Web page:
Signup date: 29 May 2007 at 9:01pm
Last login: 22 Jan 2008 at 9:23am
Post count: 108
Hi, I went straight from an OU Psychology degree (2:1) onto a part time PhD at a brick uni. The general impression that I've had so far is that OU degrees are respected, and the extra effort that you have to put in in terms of distance learning is recognised as well. Good luck!
I know exactly where you're coming from - I too have a medical problem, and like you I have good days and bad days. I've been open with my supervisors, and in fact my research topic is partly to do with my illness, but only you can decide if that's the right approach for you. My feeling is that if you're having a bad patch and need to take a few days off to get yourself right again then your supervisor is likely to be more sympathetic if they know the reason why, and less likely to pressure you to get on with it - which is the last thing you need when you're feeling rough! I wouldn't worry about what other people think, what's important is that you look after yourself
I used the Charity Commission website: www.charity-commission.gov.uk
I did several searches to find charities that I thought might be sympathetic to my subject and/or continuing education. I don't want to put you off, but I've yet to get a positive response and have had to look elsewhere for my fees.
My sister is 26, her boyfriend works long hours so she tends to play more when he's at work and she's not. I don't know if it's possible to network but I never have, and as far as I know she doesn't either. Same goes for forums etc, neither of us really sees it as a social game.
As for the way we play, I'd say definitely different personas, particularly as sometimes you have to do things cos the game demands it, rather than because it's what you would do yourself. I don't really know what makes it addictive, I played the PSP version and got some satisfaction out of completing it, but wouldn't go back to it again, whereas she plays the PC version which I gather is different and lends itself more to playing without ever really feeling like you've completed it. Hope that helps!
I've sent out loads of letters to various charities and trusts asking for financial assistance. I've had a few replies, mostly no's it has to be said, but a couple were hopeful so fingers crossed.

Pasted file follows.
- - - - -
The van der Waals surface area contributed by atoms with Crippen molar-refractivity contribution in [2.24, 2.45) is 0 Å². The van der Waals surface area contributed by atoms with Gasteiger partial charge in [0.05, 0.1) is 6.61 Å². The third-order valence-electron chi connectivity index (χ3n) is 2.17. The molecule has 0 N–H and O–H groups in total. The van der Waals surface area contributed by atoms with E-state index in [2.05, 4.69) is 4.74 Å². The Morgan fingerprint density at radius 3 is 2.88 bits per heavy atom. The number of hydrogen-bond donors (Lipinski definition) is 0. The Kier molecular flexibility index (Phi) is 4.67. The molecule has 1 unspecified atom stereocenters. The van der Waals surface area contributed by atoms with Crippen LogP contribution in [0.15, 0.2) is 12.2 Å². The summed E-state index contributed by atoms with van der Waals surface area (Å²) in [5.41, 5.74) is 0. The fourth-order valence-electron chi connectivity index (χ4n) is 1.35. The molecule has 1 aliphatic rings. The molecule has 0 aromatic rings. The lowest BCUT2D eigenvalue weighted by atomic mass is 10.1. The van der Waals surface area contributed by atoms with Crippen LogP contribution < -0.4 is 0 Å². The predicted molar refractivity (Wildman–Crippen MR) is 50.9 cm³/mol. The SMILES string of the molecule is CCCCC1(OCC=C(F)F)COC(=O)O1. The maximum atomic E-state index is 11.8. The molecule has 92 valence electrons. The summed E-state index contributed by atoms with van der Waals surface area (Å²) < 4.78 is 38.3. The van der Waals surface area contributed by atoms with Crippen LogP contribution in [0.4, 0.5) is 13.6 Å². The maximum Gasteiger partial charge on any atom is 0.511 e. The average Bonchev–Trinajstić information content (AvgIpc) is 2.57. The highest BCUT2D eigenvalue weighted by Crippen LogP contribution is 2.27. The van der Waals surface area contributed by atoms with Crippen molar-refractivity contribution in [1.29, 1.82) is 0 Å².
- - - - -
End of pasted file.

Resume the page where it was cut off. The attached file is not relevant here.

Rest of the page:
My dilemma is, for those that I haven't had a reply from, do I leave it or is it a good idea to follow up with a phonecall? And if so, what do I say that doesn't make me sound desperate (even though I am...)??
I'm probably not the best person to respond cos I get really neurotic about interviews too, but I try and think of all the positive things you can bring to the job, what have you got to offer that will put you above everyone else? Try thinking up some good questions to ask too, that always goes down well.
A good distractor always helps too, stick your nose in a good book for a couple of days if you can, or do something that you enjoy that will take your mind off it. I tend to take Kalms for a couple of days before, they help me sleep better
Hope that helps a bit, and good luck
Masters DegreesSearch For Masters Degrees
An active and supportive community.
Support and advice from your peers.
Your postgraduate questions answered.
Use your experience to help others.
Enter your email address below to get started with your forum account
Enter your username below to login to your account
An email has been sent to your email account along with instructions on how to reset your password. If you do not recieve your email, or have any futher problems accessing your account, then please contact our customer support.
or continue as guest